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Posts Tagged ‘julia donaldson’

 

 

My First Gruffalo: Touch-and-feel

Ok, so it’s not my first Gruffalo. In fact, I have every version of the Gruffalo and even my very own Gruff that watches over me at night…seriously his eyes glow orange.

This fantastic new book is the latest in the play and learn series from The Gruffalo franchise. We all know how it goes…

“he has terrible tusks, and terrible claws

and terrible teeth in his terrible jaws.

He has knobbly knees, and turned out toes

and a poisonous wart at the end of his nose.

His eyes are orange, his tongue is black…

and he has purple prickles all over his back.

Oh help, oh no it’s a Gruffalo.”

Do you know it by heart?

This fantastic new book teaches all the key elements of the rhyming story whilst introducing the touch-and-feel books. Other than the buggy book, this is the first Gruffalo story you should introduce to your child before moving on to the full story in a board or paperback picture book. It gives the jist of Donaldson’s story and children can remember the distinctive poisonous wart through the sticky feeling they get when they touched it in the book (I admit, I did touch the wart. I’m now expecting one to spring up on me anytime now-eek!).

The Gruffalo books aren’t just any oldpicture book…they teach so much more. If we think to what Janet and Allan Ahlberg taught us with ‘The Baby Catalogue’ and ‘Each Peach, Pear, Plum’; The Gruffalo is up there in the play and learn accolade hall of fame. The story in itself is full of character and charm and a real message of bravery. The illustrations by Axel Scheffler are so incredibly visual. It’s rare that a children’s illustrator can engage with the page and story so much. There’s a lot to the Gruffalo and a lot to remember but it’s a guarantee that if you ask a child to tell you about him, they will tell you in great (and accurate) detail.

And so this new book for even littler ones helps them along the way in learning all about the big bad Gruffalo and the ever so clever little mouse. And I must say, the Gruffalo is sporting a serious Elvis DO with his touch-and-feel tuft of hair on the front cover!

My First Gruffalo: Touch and Feel

Julia Donaldson and Axel Scheffler

Macmillan Children’s Books

9780230753204

£9.99

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In a children’s book, the world can be anything you want it to be.

I think that’s part of what draws me back into children’s literature time and time again; why I go straight to the kids section when I walk into a book store, and why I spend far too much of my money discovering wondrous characters and fleeting adventures.

I was chatting with Kate Wilson the other day, MD of children’s publisher Nosy Crow and she asked if my interests were with fiction  or illustrated work – the answer was clear; illustrated. I so often recall a fond memory with the visual elements of a book. Thinking back…I do it all the time.

When I rediscovered Usborne’s First Experience series ‘Going to School’, it was the iconic illustration of the two children at school enjoying a break time snack of cookies and juice in amongst their craft making which brought everything back.  And when I found Jill Murphy’s ‘Five Minutes Peace’ in the loft, it was Mrs Large enjoying a huge slice of cake which brought the initial smile to my face.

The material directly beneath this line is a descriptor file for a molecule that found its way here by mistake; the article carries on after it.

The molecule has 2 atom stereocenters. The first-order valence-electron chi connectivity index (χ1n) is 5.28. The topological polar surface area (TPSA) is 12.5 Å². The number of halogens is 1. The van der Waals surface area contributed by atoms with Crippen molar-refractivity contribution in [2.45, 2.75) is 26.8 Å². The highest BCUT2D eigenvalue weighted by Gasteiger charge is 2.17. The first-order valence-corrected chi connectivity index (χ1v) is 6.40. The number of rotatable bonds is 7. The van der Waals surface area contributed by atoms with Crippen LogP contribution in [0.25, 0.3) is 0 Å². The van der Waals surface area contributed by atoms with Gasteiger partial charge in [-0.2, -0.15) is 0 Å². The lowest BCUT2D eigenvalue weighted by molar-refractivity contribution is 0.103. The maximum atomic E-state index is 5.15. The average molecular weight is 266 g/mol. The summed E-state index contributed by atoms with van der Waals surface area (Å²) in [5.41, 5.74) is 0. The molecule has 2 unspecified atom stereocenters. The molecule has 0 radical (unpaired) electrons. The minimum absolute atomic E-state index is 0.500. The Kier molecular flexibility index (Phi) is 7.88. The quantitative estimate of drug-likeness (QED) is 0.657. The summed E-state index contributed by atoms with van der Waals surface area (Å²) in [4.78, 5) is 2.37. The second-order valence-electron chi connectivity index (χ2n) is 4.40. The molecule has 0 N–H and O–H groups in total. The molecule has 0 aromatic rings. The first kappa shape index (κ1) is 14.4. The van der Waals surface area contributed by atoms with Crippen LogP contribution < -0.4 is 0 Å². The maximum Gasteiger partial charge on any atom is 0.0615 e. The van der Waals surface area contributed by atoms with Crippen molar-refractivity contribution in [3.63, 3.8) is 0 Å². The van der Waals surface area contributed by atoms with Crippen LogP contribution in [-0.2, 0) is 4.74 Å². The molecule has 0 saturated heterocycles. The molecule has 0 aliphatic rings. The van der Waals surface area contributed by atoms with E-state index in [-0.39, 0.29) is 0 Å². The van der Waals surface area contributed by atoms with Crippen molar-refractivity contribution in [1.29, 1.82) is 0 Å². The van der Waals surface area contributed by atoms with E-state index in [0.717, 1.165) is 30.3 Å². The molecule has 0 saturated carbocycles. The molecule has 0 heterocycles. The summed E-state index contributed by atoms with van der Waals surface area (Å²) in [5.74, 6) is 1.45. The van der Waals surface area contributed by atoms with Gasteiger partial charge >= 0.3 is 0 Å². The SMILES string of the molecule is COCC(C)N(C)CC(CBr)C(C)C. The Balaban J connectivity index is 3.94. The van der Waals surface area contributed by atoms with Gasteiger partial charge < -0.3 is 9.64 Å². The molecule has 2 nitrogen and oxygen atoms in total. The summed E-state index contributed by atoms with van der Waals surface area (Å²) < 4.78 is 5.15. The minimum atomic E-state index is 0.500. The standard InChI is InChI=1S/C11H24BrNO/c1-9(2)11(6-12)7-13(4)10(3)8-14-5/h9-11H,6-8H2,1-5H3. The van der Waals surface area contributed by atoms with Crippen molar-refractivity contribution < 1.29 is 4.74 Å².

Sometimes, a story needs pictures. That little something that connects us with what we’re reading- almost anthropomorphising characters which are otherwise just written text. That’s not to say that a story can’t hold it’s own just as a text…quite the opposite. It’s that a story can be so hauntingly beautiful or meaningful or just plain crazy, that it deserves to be forever animated, to honour its talent and imagination.

As Kate Wilson said, there’s a fine line between a picture and an illustration. The drawing has to go hand in hand with story being told. There are some wonderful successes with this notion. Just look at Oliver Jeffers’ Lost and Found…is there anything more iconic than that wonderful little boy and his friend the penguin?

Or the Gruffalo, oh yes that terrible creature with terrible claws and terrible teeth in his terrible jaws (by the way, he’s not that terrible, he sits quite happily guarding my bookcase with his beady orange eyes). Julia Donaldson has said that she doesn’t really communicate with illustrator Axel Scheffler when they work together. She writes the story and hands him the script and he bring the story to life. It’s truly a wonderful thing to see books like The Gruffalo become so iconic that when children come into the store and see the Gruffalo toy, their faces light up and they shout out lines from the book.

Having household names in children’s books, in particular picture books, is important for children to discover their likes and dislikes and latch on to something they like and to progress from there. But it’s equally important to discover something new, something that stops you in your tracks because it’s different and can only be described as imagination.

And that’s where Book Trust’s ‘Best New Illustrator’s Award comes in. It is a celebration of talented new illustrators and the talent on show here is just astounding. Take a look for yourself on the Book Trust website http://www.booktrust.org.uk/Prizes-and-awards/Best-New-Illustrators-Award

There’s a complete array of style on show; from the graphic design inspired to exotic, abstract colourings- it’s all just wondrous to look at and many of the final 10 have already had their illustrations published.

This award is just an honest celebration of great talent, bringing even more imagination into the wonderful world of children’s books.

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